Published 19/08/16

SmartFrame from Pixelrights

New Image Technology From Pixelrights.


It’s almost passe' to use the phrase ''we now live in a digital world'', like we don’t already know that.

In this futuristic age where we can watch the Olympics in VR, have our cars drive us to the hospital when we have a heart attack and even print food, it’s hard to not get frustrated with the parts of our life that haven’t quite caught up yet. Why do Olympic athletes still have to pin flappy bits of paper to their chests with their numbers on? Why are there still pay phones everywhere? Why can’t someone fully solve the problem of photography infringement?

OK, that last one might be a bit niche to our industry, but it’s a valid question. No-one has yet come up with the silver bullet to defeat the problem once and for all.

Each agency tackles the issue of infringement differently. At Alamy, we try to strike the right balance between keeping things as frictionless and simple as possible for our customers at the same time as protecting our photographers images from potential misuse. We track our user activity, use watermarks and work closely with the clients who download our images.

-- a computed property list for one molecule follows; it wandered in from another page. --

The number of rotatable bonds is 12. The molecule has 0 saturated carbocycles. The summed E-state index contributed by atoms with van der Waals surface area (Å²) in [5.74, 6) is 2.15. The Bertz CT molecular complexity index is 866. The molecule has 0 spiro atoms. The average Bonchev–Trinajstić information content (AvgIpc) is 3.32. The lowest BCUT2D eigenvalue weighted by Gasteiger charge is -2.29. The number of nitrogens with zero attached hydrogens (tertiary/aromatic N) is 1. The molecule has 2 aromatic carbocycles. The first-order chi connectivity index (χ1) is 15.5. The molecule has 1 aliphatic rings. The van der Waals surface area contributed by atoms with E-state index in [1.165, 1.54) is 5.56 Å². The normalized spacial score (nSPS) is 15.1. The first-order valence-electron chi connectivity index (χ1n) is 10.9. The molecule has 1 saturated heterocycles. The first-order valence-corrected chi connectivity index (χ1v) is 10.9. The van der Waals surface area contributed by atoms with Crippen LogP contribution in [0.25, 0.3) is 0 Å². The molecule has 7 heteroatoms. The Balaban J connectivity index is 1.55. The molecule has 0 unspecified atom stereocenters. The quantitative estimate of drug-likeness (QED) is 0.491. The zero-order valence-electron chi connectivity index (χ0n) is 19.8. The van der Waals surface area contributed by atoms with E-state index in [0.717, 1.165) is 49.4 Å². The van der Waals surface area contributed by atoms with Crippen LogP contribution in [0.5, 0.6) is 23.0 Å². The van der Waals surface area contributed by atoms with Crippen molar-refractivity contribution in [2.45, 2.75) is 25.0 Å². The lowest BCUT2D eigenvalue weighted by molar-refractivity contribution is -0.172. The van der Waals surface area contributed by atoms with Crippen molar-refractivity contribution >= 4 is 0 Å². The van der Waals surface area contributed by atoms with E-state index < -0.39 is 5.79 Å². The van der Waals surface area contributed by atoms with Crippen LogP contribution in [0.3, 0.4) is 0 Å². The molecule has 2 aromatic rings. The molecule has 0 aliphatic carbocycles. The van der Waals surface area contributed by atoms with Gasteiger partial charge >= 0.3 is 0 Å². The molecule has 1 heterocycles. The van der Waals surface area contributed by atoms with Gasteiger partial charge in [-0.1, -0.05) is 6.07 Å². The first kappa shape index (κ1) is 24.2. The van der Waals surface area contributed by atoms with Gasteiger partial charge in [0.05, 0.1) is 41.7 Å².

But what should you do about this on your own portfolio site? One solution might be to use the SmartFrame .PXLR image format from Pixelrights.

With SmartFrames the image is served as an encrypted data stream which is scrambled and unreadable to any traditional software. When the image is requested that data stream is decrypted in the viewer’s browser using a shared key. The image is then reconstructed on the page. All this happens instantly and with no loss of performance or speed over a JPEG. Interactive content, watermarks, credit & caption information and sharing tools can all be added simultaneously.

Luke Vines, Operations Director for SmartFrame at Pixelrights says:

''One of the key tenets for SmartFrame is that it allows an image to be easily shared but in a controlled way that retains the connection with the source website / photographer. In the first instance, the image is made difficult to steal from the webpage, and not without it first being made very clear that the image itself is copyright material. It is however still absolutely possible, and indeed we encourage people to share the image via various social media (Facebook, Pinterest, Twitter) or via an embeddable link. In this way we ensure that the image will still always link back to the originating website respecting the provenance and copyright in the image but not preventing it being shared.''

Contact http://www.alamy.com/blog/smartframe-from-pixelrights

1st Published 19 August 2016 10:25 Posted by Ben Jones
last update 11/10/2018 11:18:26

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